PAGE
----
now measure once around the waistline from one side of the center back to the other and see if this measurement matches the length of the waist band, if it doesn't completely match you have to adjust:
for example, my waist band ist 82 cm long, if the waistline on the bust part would be 84 cm long you would have to take away a total of 2 cm on the bust part, that means you have to move the center back 1 cm towards the side.

with my dress, it pretty much worked out, because my the dress form has the same waist circumference as the waistband.

cut the excess fabric around the waist so that only one cm of seam allowance is left and serge the edge with the overlock machine.

Step 10: Assemble the Dress!

pin the bust part to the waist band and sew both parts together, try to sew trough the preexisting seam wher you wrapped the upper edge of the waist band in bias tape.

now cut away all the seam allowance along the center back, on the bust part, on the waist band and on the slit in the skirt part and wrap the whole (neckline, center back, slit) in one go in bias tape.

almost done now!

Step 11: The Zipper

now all that's left to do is sew on the zipper.
measure the slit in in back where the zipper will go (from top center back to the end of the slit in the top of the skirt part) to see how long a zipper you will need, in my case 40 cm. buy one in a color matching the bias tape or one that fits the tent colors. pin the zipper to the slit and sew it on, trying to sew through the already existing seam in the bias tape (see pictures).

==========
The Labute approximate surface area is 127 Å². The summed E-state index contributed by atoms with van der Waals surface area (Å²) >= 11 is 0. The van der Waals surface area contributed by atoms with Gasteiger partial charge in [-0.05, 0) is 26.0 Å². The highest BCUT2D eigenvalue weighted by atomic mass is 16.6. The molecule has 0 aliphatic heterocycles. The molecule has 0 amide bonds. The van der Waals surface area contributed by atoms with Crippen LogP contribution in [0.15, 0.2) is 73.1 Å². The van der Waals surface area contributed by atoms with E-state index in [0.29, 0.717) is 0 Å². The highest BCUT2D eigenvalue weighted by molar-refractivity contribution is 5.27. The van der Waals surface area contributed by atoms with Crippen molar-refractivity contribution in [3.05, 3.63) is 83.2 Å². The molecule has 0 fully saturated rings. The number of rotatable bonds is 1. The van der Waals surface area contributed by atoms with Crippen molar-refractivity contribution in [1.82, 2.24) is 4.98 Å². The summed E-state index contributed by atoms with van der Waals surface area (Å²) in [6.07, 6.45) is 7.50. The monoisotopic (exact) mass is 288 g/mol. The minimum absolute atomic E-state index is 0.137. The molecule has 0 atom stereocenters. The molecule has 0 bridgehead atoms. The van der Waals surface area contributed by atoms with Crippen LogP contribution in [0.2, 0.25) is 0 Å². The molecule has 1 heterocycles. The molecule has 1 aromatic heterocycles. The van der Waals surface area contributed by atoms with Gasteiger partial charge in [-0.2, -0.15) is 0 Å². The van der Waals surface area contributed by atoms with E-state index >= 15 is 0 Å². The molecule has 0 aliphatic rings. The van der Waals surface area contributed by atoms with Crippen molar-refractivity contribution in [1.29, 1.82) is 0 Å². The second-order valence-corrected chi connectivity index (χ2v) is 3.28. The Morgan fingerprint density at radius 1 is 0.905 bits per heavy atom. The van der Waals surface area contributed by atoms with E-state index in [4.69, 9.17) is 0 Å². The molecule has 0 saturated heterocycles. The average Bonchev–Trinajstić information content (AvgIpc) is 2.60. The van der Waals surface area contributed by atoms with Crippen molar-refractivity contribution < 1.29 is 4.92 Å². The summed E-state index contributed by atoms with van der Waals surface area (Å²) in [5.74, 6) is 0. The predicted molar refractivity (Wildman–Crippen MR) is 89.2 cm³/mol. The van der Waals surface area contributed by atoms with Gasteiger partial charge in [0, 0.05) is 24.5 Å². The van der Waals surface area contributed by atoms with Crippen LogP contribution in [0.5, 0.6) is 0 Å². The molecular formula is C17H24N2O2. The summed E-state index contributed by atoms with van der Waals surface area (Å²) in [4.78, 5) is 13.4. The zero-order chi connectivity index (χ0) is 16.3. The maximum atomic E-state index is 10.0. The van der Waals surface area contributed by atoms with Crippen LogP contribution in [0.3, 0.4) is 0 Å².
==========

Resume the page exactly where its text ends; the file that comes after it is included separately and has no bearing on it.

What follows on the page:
and your dress is finally ready!

Step 12: The End.

all the hard work paid of and you can proudly take your new dress to town!

i hope you were able to follow my instructions!



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    2 Discussions


    4 years ago on Introduction

    before my friend brought me the first tent i haven't seen one either, but when i started looking i found quite a lot of them online for sale (on ebay or so), at least in germany. i think most of them are some years old, from the seventies or eighties even when tents like these seemed to have been popular...

    Wow, this is so pretty! I've never seen one of these children's tipis before, but if I do, now I know I'll snag it and make it into a dress!